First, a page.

Riace Model: immigration as an opportunity to give new life to uninhabited areas
Two of the greatest problems that not only Europe, but also the whole world faces today, are the depopulation of uninhabited areas (the so-called "ghost towns") and the increasingly persistent migration processes.
In a small southern Italian town called Riace, these two problems were not dealt with separately, but were tackled in parallel, creating one of the most efficient and successful projects to date. This project has been journalistically called the "Riace Model" and its roots go back more than 20 years.
The Kurds arrival: Riace turning point
At the end of the World War II many Italian towns fell into a depopulation crisis, instead of developing from feudal peasant communities into part of the new post-war Italy. One example was Riace, a small city in Calabria, where the population dropped from 2,331 in 1951 to 1668 in 1980. Nevertheless, in the summer of 1998, an apparently insignificant event turned out to be the beginning of a new story: a boat carrying 218 Kurdish refugees was stranded on the Calabrian coast near Riace due to bad weather and rough seas. The citizens took the challenge to help them with special seriousness and agreed that this was their common cause. They collected warm clothes, cooked meals and welcomed the refugees into their homes. Bahram Acar, who was part of the group of Kurds, has stayed in Riace ever since because, as he said, "In Riace I had found a place where I felt at home. The mountains remind me of Kurdistan. So we decided to stay here".
Mimmo Lucano: the mayor beyond the Riace Model
Among these citizens was Domenico, called "Mimmo", Lucano, elected mayor of Riace in 1995. "The houses were abandoned and empty; the local economy was paralyzed," Lucano said.
For this reason, in 1999, he and others founded the "Future City Association" with the goal of reopening abandoned houses and reviving the trades of the past by embracing the concept of hospitality. Consequently, he founded the cooperative "The Village and the Sky" to manage the new weaving, ceramic, glass and jam workshops.
As mayor of Riace, he allowed 450 refugees to settle among the 1,880 residents, revitalizing the town and preventing the closure of the local school. "We shared the dream of a town based on the values of our native culture. A culture of hospitality, of openness," Lucano said.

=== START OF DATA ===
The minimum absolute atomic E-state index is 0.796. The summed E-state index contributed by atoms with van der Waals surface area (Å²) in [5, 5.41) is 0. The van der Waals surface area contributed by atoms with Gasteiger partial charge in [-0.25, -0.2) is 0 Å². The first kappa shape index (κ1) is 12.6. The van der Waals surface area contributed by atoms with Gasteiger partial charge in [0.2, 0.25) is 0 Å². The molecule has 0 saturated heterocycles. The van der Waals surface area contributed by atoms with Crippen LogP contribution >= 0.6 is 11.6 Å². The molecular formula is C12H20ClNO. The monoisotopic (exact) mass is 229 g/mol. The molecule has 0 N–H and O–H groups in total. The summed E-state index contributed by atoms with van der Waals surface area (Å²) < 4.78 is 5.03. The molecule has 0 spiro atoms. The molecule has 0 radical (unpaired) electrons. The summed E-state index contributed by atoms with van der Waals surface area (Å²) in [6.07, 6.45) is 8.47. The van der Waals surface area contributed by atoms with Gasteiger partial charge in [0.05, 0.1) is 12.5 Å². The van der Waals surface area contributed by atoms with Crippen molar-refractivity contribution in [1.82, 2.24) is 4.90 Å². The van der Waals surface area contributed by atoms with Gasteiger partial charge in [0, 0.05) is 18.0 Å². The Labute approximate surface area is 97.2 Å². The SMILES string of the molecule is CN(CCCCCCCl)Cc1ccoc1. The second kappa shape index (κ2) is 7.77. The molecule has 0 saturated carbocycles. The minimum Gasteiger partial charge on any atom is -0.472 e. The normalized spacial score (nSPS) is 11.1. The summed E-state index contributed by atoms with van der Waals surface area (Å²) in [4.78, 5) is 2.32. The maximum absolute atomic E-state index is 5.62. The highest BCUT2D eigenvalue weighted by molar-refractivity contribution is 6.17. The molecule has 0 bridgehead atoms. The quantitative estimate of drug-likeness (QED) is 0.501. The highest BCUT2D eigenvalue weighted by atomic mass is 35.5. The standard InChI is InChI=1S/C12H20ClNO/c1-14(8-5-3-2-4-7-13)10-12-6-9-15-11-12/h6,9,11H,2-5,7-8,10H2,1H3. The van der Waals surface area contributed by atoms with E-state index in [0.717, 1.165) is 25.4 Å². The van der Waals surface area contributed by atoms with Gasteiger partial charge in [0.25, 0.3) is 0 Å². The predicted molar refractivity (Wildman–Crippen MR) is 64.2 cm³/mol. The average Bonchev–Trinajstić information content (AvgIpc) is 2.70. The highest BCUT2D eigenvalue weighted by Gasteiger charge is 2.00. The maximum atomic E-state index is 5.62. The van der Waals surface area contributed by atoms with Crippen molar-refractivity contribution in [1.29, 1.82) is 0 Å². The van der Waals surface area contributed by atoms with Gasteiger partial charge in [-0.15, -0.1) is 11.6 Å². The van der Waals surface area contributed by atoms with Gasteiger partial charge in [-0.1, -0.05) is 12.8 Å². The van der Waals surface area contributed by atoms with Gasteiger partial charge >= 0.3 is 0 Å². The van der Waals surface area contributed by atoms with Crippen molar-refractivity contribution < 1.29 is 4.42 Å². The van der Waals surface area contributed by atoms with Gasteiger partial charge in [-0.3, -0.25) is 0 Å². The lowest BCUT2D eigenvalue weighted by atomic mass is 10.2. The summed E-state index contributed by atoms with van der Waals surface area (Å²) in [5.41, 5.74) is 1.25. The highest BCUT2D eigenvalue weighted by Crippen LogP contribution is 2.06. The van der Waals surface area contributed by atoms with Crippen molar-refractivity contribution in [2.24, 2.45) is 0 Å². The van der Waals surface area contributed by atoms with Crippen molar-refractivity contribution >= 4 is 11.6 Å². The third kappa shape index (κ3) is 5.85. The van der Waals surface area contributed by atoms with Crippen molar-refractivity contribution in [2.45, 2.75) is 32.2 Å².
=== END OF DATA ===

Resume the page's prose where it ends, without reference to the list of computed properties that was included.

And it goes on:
In this way, Lucano may have found the solution to two of the greatest challenges currently facing humanity: increasing migration and depopulation of regions. As a result, he gained worldwide attention for his innovative approach to dealing with refugees and was listed as one of the world's greatest leaders in Fortune magazine in 2016. And a year later, he was awarded the Dresden Peace Prize.
Model Riace: how to combine depopulation with migratory processes
The hospitality system developed by the mayor, commonly referred to as the Riace Model, consisted of various measures: from renovating abandoned houses with public funds and loans, to welcoming refugees and asylum seekers to work in the town's stores and workshops as artisans in weaving, glass processing and jam making. The Riace Model stood in sharp contrast to the overcrowded asylum centers and the exploitation and discrimination faced by migrants elsewhere in Europe. It was based on a vision of an alternative and welcoming society where everyone participates in the life of the community. This approach was not only beneficial for the migrants, who could finally find a home, but also for the locals and the city's economy. In 2017, the Riace Model involved 550 migrants housed in Riace, but more than 6,000 migrants passed through the city.